It created a home filled with familial equality, gender equality, and any other equality you can imagine. The result is our kids are here for each other, supporting their success and lending their support when asked for or needed. For example, when I was out of town due to a snowstorm, my husband’s daughter went to my son’s parent-teacher conference in my absence. It was an act of love that I will never forget.

Will there be unpleasant interactions with my extended family in either circumstance?

I would love to promise that every family interaction you have will be a positive one. But, unfortunately, that is not always how the world works.

As much as we try not to hurt other people’s feelings or upset them, it happens. Of course, we hope their responses will be reasonable, but it is crucial to recognize that you can only control your behavior even if someone else can’t control their own.

What another person says or does is on them. And we, including you, deserve to be happy. So, do your best to make the situation work for everyone with the understanding it may not.

Final thoughts…

As hard as it is, the best practice is to advise your children to do what feels rights to them. That means allowing them to make their holiday plans without feeling the pressure of familial obligation from you, even if you cannot control what other family members do.

Your support is critical. So is your love, which is the true spirit of the holidays. 

Our team of experienced family law and estate planning attorneys are available to help you with anything you need. Contact us to schedule a consultation and discuss your current needs.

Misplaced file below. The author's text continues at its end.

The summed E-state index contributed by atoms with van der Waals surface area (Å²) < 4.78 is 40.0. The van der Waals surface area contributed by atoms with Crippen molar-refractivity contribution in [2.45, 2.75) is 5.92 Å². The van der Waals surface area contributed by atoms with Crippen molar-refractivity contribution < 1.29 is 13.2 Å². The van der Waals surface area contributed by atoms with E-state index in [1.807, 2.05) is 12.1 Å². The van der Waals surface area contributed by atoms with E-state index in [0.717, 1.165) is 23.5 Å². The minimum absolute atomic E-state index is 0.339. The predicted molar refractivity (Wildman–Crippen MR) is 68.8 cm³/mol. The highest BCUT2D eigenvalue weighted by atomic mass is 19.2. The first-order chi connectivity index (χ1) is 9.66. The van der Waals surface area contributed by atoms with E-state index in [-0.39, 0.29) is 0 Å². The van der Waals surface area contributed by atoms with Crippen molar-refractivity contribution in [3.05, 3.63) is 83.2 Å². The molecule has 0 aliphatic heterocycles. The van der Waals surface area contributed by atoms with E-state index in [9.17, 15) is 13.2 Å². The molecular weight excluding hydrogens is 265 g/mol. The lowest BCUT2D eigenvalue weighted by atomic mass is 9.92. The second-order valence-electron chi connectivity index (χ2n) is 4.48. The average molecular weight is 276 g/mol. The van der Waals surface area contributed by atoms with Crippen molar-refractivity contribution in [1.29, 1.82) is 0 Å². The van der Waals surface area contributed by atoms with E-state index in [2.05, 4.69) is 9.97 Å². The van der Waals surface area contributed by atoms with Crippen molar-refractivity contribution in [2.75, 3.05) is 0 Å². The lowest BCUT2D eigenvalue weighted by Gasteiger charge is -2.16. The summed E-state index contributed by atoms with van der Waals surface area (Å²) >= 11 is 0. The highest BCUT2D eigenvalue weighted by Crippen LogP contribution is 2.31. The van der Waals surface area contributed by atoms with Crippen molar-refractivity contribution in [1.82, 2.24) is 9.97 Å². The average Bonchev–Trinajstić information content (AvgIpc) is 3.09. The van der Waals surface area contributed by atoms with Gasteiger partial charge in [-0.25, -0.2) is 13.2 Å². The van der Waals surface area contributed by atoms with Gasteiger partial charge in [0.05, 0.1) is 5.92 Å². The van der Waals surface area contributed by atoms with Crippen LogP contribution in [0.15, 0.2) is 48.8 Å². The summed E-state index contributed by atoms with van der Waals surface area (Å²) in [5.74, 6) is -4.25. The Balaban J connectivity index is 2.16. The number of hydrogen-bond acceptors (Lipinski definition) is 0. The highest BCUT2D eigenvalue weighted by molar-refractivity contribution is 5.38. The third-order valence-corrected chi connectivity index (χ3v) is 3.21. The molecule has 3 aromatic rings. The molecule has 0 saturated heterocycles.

While it may be nice for the family members you don’t see as often, if you feel that seeing them over the holidays will upset you or make your holiday unenjoyable, don’t. Instead, see if you can arrange to see these family members for part of the holiday. This arrangement can work in several ways.

For instance, see if they are open to splitting the events. For example, Christmas Eve at one house and Christmas Day at another. Or Christmas morning in one location and Christmas Day in another.

The point is to do what makes you feel comfortable while trying to include everyone. If, of course, that is both possible and what you want to do.  

Should I spend the time with my siblings or parents?

Family is family, and in a perfect world, you wouldn’t have to choose. But with family spread out, sometimes across the globe, it is not always possible to see everyone on a specific day. So if you haven’t seen a particular relative in a while and have the opportunity to visit with them over a holiday, you should voice your wishes.

In our blended family, my husband and I allowed our children in past years (when they were old enough, of course) to plan a holiday vacation where they left us off the guest list! My kids and my husband’s kids all had a fantastic time, and we weren’t insulted in the slightest that we were left behind. On the contrary, it gave us such joy to see our blended family functioning as a cohesive family unit. It was the best holiday gift we could ever have asked for.